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Author Topic: Are there protocols for secure virtual goods - BTC transactions?  (Read 749 times)
Dan The Man
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March 29, 2012, 12:36:32 PM
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Is there any kind of generic protocol built that can securely transact digital "goods" for bitcoins between two untrusting parties in an automated fashion? I was thinking of something like this:

Say you are sending someone money in the mail (pretend its instant mail for a moment) for bitcoins, but you don't trust them. What you would do is whoever is the person that goes first, decides what is the minimum amount that they would trust the other person with, or simply not care if they lost it. It might be 10 cents say. I don't mind taking a risk of losing a dime. So you break the transaction however big, into 10 cent chunks, and send it a dime at a time. Each time you get a little bit of bitcoin back until the whole transaction is complete and nobody had to use a trusted third party or stick their neck on the line too much.

Now obviously this would be slow as heck and expensive with mailing money. But maybe it could be sped up for digital goods. Say a video file broken up into short segments, or say paypal dollars after they have been safely withdrawn from paypal. It would have to be something that has continuous value for arbitrary smaller fractions, not only valuable as a whole. And since bitcoin transactions are easily verifiable, if the other transacted good it is something that both parties can agree on the verification of, then the whole process could be automated, with the software doing the verification and nobody taking any risk of (much) scamming.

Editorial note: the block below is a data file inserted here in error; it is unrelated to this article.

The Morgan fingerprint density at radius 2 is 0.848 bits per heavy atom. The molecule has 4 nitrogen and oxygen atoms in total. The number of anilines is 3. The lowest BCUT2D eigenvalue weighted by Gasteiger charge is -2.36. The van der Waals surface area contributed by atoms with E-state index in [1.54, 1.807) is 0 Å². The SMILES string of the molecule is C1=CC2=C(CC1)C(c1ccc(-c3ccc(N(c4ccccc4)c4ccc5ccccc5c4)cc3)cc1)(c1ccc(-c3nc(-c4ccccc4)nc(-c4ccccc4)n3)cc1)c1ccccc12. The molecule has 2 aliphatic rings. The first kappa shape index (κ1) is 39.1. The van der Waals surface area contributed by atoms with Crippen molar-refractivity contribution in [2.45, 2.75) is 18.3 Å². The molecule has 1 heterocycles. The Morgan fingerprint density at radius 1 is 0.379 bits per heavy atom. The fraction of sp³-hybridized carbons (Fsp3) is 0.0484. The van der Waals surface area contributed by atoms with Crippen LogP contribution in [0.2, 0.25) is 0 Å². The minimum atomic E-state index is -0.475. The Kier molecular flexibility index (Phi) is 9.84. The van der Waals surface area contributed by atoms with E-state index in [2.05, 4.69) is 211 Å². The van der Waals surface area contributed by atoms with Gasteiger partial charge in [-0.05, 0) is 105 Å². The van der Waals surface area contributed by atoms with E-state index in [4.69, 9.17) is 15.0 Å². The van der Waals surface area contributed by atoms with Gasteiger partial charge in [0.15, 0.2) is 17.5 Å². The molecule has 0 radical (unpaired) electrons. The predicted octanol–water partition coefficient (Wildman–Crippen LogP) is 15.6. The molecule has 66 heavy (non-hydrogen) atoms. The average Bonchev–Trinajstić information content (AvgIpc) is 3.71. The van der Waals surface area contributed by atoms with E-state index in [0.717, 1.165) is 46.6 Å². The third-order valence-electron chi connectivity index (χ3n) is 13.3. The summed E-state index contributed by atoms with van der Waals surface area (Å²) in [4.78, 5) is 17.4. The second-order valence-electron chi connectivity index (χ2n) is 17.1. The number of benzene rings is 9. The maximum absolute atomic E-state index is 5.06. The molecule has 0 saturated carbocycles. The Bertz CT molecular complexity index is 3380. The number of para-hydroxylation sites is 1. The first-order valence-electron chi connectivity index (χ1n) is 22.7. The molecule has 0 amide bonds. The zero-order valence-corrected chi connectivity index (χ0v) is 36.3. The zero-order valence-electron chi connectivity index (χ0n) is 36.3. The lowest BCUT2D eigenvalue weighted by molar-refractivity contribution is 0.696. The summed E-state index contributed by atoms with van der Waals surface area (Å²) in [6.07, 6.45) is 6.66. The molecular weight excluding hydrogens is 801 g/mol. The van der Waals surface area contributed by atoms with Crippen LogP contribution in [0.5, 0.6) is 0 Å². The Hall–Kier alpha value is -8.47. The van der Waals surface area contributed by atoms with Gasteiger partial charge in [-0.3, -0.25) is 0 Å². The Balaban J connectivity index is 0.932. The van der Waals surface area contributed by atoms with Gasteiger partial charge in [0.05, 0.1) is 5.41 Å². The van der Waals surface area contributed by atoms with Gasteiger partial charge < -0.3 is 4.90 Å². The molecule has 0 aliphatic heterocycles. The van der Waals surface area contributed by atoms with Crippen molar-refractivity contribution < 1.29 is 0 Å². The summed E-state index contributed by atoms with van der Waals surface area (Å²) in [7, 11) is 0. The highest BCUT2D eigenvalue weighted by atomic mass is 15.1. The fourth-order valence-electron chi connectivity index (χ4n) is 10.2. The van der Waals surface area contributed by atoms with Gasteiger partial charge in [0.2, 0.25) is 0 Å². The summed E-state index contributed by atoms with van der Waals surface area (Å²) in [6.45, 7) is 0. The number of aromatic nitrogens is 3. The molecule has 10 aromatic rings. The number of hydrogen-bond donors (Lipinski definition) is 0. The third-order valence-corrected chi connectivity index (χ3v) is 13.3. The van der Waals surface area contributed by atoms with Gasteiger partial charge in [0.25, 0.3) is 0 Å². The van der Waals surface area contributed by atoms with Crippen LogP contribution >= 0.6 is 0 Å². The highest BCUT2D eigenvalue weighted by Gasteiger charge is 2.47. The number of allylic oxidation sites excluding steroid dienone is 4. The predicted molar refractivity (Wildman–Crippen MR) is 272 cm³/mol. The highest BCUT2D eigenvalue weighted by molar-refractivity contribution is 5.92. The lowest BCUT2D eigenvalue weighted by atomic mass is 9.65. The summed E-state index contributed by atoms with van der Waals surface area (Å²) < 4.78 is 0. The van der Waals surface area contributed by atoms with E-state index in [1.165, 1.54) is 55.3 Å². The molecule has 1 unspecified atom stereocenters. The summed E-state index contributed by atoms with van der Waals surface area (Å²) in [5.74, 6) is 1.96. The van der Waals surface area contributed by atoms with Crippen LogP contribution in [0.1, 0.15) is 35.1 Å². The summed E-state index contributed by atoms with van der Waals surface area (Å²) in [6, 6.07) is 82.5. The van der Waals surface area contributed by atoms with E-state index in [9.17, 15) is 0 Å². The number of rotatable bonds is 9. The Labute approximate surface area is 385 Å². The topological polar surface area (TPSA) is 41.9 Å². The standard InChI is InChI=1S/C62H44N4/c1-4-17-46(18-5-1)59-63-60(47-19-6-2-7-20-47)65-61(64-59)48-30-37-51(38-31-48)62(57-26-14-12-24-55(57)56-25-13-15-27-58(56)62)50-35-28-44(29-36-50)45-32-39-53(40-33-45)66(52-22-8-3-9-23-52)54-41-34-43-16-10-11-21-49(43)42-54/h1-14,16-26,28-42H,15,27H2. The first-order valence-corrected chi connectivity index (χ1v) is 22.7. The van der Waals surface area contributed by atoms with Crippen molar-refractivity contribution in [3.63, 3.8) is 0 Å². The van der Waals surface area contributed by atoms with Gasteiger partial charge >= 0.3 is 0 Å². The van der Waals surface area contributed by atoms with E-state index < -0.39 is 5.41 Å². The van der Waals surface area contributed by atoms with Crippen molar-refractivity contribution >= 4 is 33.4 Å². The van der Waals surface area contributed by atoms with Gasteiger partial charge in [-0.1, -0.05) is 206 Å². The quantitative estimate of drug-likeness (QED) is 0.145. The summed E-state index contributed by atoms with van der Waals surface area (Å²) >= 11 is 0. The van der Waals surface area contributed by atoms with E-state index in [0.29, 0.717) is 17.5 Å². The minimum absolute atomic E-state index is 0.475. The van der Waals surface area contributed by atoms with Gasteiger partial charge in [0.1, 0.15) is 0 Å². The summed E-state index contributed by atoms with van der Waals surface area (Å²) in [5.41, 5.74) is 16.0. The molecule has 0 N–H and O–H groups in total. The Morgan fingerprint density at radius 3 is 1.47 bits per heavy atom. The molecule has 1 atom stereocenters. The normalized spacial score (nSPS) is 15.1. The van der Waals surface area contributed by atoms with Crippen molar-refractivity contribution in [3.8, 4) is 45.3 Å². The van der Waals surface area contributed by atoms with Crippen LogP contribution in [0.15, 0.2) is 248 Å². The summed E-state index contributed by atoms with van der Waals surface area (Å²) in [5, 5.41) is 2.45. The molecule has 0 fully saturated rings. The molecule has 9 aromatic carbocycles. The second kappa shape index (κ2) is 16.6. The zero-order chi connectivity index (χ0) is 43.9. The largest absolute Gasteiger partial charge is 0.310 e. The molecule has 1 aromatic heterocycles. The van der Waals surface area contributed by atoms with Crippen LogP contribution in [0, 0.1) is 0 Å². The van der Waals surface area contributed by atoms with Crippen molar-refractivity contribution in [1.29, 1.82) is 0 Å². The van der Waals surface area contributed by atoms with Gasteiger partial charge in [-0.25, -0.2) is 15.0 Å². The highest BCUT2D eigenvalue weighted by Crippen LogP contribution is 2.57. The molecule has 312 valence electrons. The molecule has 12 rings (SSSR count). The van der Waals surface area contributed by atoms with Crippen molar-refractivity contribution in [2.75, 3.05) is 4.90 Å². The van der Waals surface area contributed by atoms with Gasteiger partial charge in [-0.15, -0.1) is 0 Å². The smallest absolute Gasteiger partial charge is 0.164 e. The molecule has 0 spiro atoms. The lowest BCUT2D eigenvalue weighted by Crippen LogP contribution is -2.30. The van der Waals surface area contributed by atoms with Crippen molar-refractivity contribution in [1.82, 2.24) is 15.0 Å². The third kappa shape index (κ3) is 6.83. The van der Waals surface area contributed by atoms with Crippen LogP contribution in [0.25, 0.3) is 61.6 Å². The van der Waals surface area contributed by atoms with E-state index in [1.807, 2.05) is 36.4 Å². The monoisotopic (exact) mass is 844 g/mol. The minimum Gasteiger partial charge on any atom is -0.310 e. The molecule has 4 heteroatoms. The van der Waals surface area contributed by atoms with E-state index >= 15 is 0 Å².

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Revalin
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March 29, 2012, 12:53:34 PM
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https://github.com/FellowTraveler/Open-Transactions

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March 29, 2012, 07:21:41 PM
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It would have to be something that has continuous value for arbitrary smaller fractions, not only valuable as a whole.

Then all you are describing is the granularity for how something is sold.  In the physical world, commodities have this property and most everything else sold does not.  The individual components can be purchased individually but the value when you are buying generally comes from the fact that you are getting a complete product.

Or for instance, let's use an example from the physical world where I am buying equipment from NewEgg for a new mining rig.  Say they don't have everything in stock.  They bill me for each shipment.  If they ship the mobo, chassis, RAM, psu, etc. -- but not the GPUs, I've paid for something that has essentially no value to me (as a mining operator).

Now instead if I buy a contract for 100,000 banner ad impressions of online advertising but I settle at the close of each day, the granularity is per impression.  If I had 4,700 impressions for the day then I pay exactly 4.7% of the total contract.

I don't know of many virtual goods that have a granularity smaller than the unit in which they are commonly sold.

Do you have a use case where what you are describing is needed?

Dan The Man
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March 29, 2012, 07:53:35 PM
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For some reason my mind is stuck on bad things. But they are still examples:
email addresses, credit card info, porn.

Maybe a better example is cpu cycles or computing time. Supposing that you get your computing time after two confirmation, you could continuously pay bitcoins as you are getting your computing time. That way if the seller is dishonest, the most you are out is 20 minutes worth of payment. Routing services are another one that's similar.

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